Peppermint patties may be my favorite chocolate candy. So I had been wanting to make these homemade ones since I saw them in Gourmet magazine in 2007. And I finally had the chance!
These are definitely not the quickest things to make. But they’re pretty fun and not terribly difficult, provided you have the right type of thermometer (I don’t).
Yes, that is a big ball of peppermint filling. How amazing is that?
After you stick the filling in the freezer to harden up a bit, you can start melting the chocolate. Mmmm.
It turns out my candy thermometer doesn’t go low enough for this recipe. You are supposed to warm the chocolate to a certain temperature, let it cool and then heat it to 88-91 again. Doing so tempers the chocolate so it looks pretty and shiny, changes the melting temperature so it won’t melt on your fingers as easily and gives the finished product a good snap when you bite into it. Allegedly. But even if you don’t do it exactly right, they still taste fantastic.
I used a tiny biscuit cutter, but if you don’t have a small circle cutter you could use a little heart or something. Or you could roll the filling into logs and slice it after freezing.
The original recipe said to balance the peppermint round on the fork, but that didn’t work very well for me. It was much easier to cover them with chocolate if I dropped them in the bowl.
Mine were kind of messy. Oops.
And… not shiny. But still yummy.
Peppermint patties (Adapted from the December 2007 issue of Gourmet)
2 1/2 cups powdered sugar (less than 1 pound), divided
1 1/2 tablespoons light corn syrup
1 1/2 tablespoons water
1/2 teaspoon pure peppermint extract
1 tablespoon shortening
10 ounces 70%-cacao bittersweet chocolate, coarsely chopped*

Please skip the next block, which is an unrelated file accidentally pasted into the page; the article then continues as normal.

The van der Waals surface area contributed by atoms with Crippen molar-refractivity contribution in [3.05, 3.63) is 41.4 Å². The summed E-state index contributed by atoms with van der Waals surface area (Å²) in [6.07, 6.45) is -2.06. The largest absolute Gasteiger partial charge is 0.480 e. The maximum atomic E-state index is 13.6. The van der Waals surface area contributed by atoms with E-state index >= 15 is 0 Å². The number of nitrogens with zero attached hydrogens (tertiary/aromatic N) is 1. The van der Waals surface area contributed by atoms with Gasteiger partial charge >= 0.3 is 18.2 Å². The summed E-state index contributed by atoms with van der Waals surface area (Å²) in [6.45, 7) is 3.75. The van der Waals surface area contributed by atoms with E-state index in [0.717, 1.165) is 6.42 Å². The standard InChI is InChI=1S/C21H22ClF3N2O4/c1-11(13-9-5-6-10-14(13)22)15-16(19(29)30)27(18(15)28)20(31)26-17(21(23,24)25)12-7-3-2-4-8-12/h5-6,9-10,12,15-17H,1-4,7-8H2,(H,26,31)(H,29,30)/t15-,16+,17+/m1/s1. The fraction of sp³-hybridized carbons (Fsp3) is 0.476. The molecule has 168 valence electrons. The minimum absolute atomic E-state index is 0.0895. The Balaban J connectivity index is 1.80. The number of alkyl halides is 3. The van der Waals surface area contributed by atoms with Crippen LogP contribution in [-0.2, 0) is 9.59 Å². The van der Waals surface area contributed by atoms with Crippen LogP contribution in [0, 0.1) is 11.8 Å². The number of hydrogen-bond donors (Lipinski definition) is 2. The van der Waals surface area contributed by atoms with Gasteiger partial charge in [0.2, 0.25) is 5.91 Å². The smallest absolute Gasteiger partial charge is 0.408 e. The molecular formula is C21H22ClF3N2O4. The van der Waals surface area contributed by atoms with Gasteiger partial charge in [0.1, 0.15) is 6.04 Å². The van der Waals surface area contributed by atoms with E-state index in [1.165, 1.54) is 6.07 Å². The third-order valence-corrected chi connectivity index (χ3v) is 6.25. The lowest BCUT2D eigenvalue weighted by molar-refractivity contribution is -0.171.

You’ll need: a 1-inch round cookie cutter; a digital instant-read thermometer (or some other kind of quick-read thermometer that goes down to at least 80)
In a stand mixer with a paddle attachment or in a large bowl with an electric mixer, beat 2 1/4 cups powdered sugar with corn syrup, water, peppermint extract, shortening and a pinch of salt at medium speed until just combined. Knead on a work surface dusted with remaining 1/4 cup confectioners sugar until smooth. Roll out between sheets of parchment paper on a large baking sheet into a large circle (less than 1/4 inch thick)**. Freeze about 15 minutes, until firm. Remove top sheet of paper and sprinkle filling with powdered sugar. Replace top sheet, then flip filling over and sprinkle powdered sugar on the other side.
Line the baking sheet with parchment paper (I reused one of the sheets from the previous freezing episode). Cut out as many rounds as possible with cutter, then move them to the baking sheet. Freeze until firm, at least 10 minutes. Repeat rolling, freezing and cutting with the scraps.
While filling is freezing, melt three quarters of the chocolate (that’s 7.5 ounces) in a heatproof bowl set over a saucepan of barely simmering water. Carefully remove the bowl from the pan and add the remaining chocolate, stirring until smooth. Cool until a thermometer inserted at least 1/2 inch into chocolate registers 80°F.
Return the water in the pan to a boil and remove from heat. Set bowl with cooled chocolate over pan and reheat, stirring, until thermometer registers 88 to 91°F. Remove bowl from pan.
Using a fork, dip a peppermint round in the melted chocolate (You can balance it or just dunk the whole thing in there), then let excess drip off and scrape the back of the fork against the rim of the bowl. Return patty to parchment to cool. To make decorative ridges, wait about a minute (until the chocolate has cooled slightly but not completely) and lightly set the bottom of a fork on top of the patty, then lift straight up.
As you coat the remaining filling, keep the chocolate between 88 and 91 degrees (you will probably have to rewarm it a few times). Let patties sit until chocolate is set, about 1 hour.
Store in an air-tight container in the refrigerator. Serve cold or at room temperature.
*I actually used like 3/4 70% cacao and 1/4 60%. That is amazing because I usually can’t even find anything above 60. But I promise that they will still taste good with 60. So if you can’t find 70, use the highest available.
**If you don’t have an appropriate cookie cutter — or if you just don’t feel like dealing with all that rolling — you can separate the filling into two parts and roll each into logs 1-2 inches in diameter. Wrap the logs in parchment and freeze as directed, then slice the logs into thin rounds.